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The Royal Palace

I have received one and a half kan1 of coins. I am pleased that you informed me in detail about the fire that destroyed Gokuraku-ji temple.2 Conflagration is mentioned in the Ninno Sutra as the third, and in the Lotus Sutra as the first, of seven disasters.3

No sword can cut the air, and no fire can burn water. Similarly, no fire can harm a sage, a worthy man, a man of good fortune or a man of wisdom. The walled city of Rajagriha4 in ancient India is said to have enclosed 900,000 dwellings but was destroyed by big fires which broke out on seven occasions. When the king saw the people about to flee the city in despair, his grief knew no bounds. At that time a wise man advised him, saying: "Conflagration, as one of the seven disasters, occurs when a sage has left the country and the good fortune of the king has been exhausted. In this case, however, even though successive fires have destroyed the houses of the populace, they have never once engulfed the royal palace. This indicates that the fault lies not with the king but with the people. Therefore, if you name the entire city in which they dwell ‘the royal palace,’ the god of fire will be afraid to burn their houses." The king thought this advice reasonable and named the city Rajagriha (Royal Palace), and fire never broke out there afterwards. This story teaches us that fire cannot destroy a man of great good fortune.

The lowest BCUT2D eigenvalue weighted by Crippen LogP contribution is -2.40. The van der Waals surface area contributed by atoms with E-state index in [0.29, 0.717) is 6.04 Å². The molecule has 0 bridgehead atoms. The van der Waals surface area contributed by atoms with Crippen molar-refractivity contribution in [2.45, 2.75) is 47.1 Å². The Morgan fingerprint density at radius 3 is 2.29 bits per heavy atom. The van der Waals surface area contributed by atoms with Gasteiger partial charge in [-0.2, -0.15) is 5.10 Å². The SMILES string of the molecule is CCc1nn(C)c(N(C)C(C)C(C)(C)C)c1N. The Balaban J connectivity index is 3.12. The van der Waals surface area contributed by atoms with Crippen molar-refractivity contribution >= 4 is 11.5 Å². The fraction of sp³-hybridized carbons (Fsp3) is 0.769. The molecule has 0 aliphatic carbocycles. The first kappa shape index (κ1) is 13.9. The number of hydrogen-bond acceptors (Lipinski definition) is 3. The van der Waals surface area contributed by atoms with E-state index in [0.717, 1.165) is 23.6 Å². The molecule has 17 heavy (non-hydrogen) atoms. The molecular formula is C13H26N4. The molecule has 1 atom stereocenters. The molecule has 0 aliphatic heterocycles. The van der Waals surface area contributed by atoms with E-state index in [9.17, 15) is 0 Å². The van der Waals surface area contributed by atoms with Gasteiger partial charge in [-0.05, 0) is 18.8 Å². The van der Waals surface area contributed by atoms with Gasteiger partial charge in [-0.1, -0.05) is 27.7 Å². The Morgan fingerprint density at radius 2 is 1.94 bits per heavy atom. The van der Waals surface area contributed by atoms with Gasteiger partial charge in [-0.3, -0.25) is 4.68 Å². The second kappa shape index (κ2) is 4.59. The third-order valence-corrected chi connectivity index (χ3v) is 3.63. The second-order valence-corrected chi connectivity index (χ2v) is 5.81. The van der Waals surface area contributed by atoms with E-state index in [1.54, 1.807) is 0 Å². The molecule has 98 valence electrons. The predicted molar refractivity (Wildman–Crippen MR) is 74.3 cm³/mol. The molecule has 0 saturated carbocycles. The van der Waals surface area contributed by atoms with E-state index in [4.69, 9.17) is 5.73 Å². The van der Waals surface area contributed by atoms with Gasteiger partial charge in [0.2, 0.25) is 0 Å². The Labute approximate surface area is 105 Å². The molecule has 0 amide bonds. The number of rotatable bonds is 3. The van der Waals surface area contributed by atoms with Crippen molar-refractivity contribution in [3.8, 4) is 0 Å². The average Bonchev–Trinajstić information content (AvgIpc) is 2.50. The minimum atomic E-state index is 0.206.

In this country, however, the shogun’s palace has just burnt down, a sign that the good fortune of Japan is about to be exhausted. Calamities are visiting this country with growing frequency, probably because priests steeped in slander are offering up fervent prayers in an attempt to subdue me, Nichiren.

A name reveals the essence of a thing. The slanderous "saint," Ryoko-bo5 (Priest Double-fire), is the teacher of all people, high and low, who live in Kamakura. One of the two fires claimed him as its victim, reducing Gokuraku-ji (Paradise Temple) to Jigoku-ji (Hell Temple). The other fire leaped over to devour the ruler’s palace.

Furthermore, this double fire has not only ravaged the country in this life but foretells that the teacher of all Japan and his disciples shall in the next life fall into the hell of incessant suffering and burn in its karmic flames. The ignorant priests did not heed the words of a man of great wisdom and this disaster came about as a result. How pitiful! I have already written to you about this.

Incidentally, I pastured the mare you gave me, and she has found a mate and given birth to a chestnut-colored colt. What a wonderful horse! I want you to see it by all means.

I have heard a great deal about Nagoe-no-ama6 here too. I was told that someone happened to meet her and took her soundly to task for praising [T’ien-t’ai’s] theoretical doctrine.

As for your wife’s prayers, I suspect that her faith may be weak, even though she does not doubt the Lotus Sutra. I have found that even those who appear to believe just as the sutra teaches may not actually have strong faith, as you are already well aware. Moreover, one could more easily catch the wind than fathom a woman’s mind. The fact that Nichigen-nyo’s prayers have gone unanswered is like a strong bow with a weak bowstring or a fine sword in the hands of a coward. It is in no sense the fault of the Lotus Sutra. Explain to her thoroughly that she herself should discard the Nembutsu and Ritsu teachings once and for all, and to the full extent of her ability teach others to do the same, just as you yourself have carried out your faith steadfastly even despite others’ hatred. No matter how much she may believe in the Lotus Sutra, I doubt that she hates its enemy as much as she would a courtesan.